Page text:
It all started when David Haye walked away from putting a Klitschko fight together in favor of challenging WBA belt-holder Nikolai Valuev instead. When a second round of negotiations with the Klitschkos fell through, many commentators accused Haye of cowardice and claimed the Briton was running scared. Wladimir Klitschko himself is on the record as stating that he believes Haye won’t fight him because Haye is “afraid.” Now Haye has hit back at allegations that he is “yellow.”
In a YouTube video released on August 31st, Haye blames the failure to reach a deal for a showdown with Wladimir Klitschko on Klitschko’s unreasonable financial demands. According to Haye, he entered negotiations on the basis of a 50-50 split. Klitschko rejected that, citing the stipulations of his German TV contract. Fair enough, Haye replied, and offered instead to make a different kind of 50-50 split. Instead of splitting the revenue in a common pot, Haye would get 100% of the British revenue and Klitschko would get 100% of the German revenue. According to Haye, Klitschko never responded to that offer, essentially letting it die on the table. That makes Wladimir Klitschko’s de facto position one where he receive much more than half the money on offer. If he wants all the German TV revenue and a piece of the British action as well, then he wants most of the pie.
Given that Haye vs. Wlad is the only exciting heavyweight fight on the horizon, both men would make more money than any other opportunity on some kind of 50-50 split. By demanding the lion’s share of the purse, Klitschko is ensuring that Haye won’t make much more money than he would off of a more ordinary fight, and under terms like that why should Haye fight Klitschko? Klitschko might be the kingpin of the division, but the big Ukrainian simply cannot put butts in the seats west of the Rhine, and is therefore in no position to be demanding more than half the money.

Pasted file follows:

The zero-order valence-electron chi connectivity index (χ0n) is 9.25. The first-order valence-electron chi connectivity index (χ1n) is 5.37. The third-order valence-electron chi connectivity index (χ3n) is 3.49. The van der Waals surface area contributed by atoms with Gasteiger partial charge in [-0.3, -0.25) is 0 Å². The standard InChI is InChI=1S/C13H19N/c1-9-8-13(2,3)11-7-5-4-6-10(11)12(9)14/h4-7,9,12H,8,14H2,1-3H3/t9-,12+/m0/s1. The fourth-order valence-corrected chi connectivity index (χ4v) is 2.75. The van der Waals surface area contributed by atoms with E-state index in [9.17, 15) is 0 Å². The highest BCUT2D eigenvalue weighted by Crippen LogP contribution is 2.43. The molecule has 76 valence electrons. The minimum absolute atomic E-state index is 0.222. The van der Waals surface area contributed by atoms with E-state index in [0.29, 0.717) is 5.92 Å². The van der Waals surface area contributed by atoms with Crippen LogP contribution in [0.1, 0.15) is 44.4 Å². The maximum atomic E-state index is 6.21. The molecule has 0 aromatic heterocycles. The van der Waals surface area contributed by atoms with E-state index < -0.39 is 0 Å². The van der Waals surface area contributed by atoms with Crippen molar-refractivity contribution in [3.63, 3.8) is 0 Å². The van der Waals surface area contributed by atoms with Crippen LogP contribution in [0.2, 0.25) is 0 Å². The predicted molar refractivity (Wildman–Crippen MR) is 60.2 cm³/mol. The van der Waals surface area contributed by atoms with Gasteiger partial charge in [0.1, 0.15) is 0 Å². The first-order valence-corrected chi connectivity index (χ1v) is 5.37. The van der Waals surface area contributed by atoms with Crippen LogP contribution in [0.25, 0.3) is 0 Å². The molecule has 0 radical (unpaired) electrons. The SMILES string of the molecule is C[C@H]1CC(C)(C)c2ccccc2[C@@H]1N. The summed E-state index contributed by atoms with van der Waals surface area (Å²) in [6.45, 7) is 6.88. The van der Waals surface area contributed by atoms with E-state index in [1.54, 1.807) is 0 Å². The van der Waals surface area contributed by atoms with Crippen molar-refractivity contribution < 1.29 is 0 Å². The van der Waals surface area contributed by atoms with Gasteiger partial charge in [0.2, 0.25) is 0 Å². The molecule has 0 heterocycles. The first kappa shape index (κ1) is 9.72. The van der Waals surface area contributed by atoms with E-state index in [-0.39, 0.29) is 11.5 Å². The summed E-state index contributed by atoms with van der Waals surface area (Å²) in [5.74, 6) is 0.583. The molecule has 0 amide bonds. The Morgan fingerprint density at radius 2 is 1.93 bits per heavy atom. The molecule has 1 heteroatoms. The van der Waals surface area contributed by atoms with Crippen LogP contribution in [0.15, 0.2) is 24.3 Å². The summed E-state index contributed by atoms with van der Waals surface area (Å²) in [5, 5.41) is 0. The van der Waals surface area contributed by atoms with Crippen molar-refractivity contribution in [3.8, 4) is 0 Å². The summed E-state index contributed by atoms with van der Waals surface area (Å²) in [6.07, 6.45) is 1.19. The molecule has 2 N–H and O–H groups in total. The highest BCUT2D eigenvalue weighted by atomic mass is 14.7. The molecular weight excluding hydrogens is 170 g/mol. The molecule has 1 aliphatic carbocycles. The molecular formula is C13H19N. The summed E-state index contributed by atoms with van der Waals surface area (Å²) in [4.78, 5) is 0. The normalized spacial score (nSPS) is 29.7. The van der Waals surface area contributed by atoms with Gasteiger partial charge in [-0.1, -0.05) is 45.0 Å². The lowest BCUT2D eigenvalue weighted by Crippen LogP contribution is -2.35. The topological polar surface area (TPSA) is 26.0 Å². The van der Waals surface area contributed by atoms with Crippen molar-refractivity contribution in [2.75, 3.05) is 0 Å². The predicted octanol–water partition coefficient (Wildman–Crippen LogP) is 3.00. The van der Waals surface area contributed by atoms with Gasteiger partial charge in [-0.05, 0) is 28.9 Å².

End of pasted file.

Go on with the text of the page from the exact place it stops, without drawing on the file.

Some commentators will continue to slander Haye’s motives, but ultimately I think Haye is telling us the truth or something pretty close to it. The reason is simple: there is documentary proof of every offer, counter-offer and response involved in this negotiating process. If Haye said something that was untrue, Wladimir Klitschko would surely come out with the documents to prove it, and then repeat his charge that Haye was running scared. He hasn’t and he won’t. The truth is one of two sad old stories in boxing: either the money isn’t quite good enough to make both men happy on fair terms, or one side of the equation (in this case, Klitschko) isn’t really interested in making the fight happen and therefore never negotiated in good faith.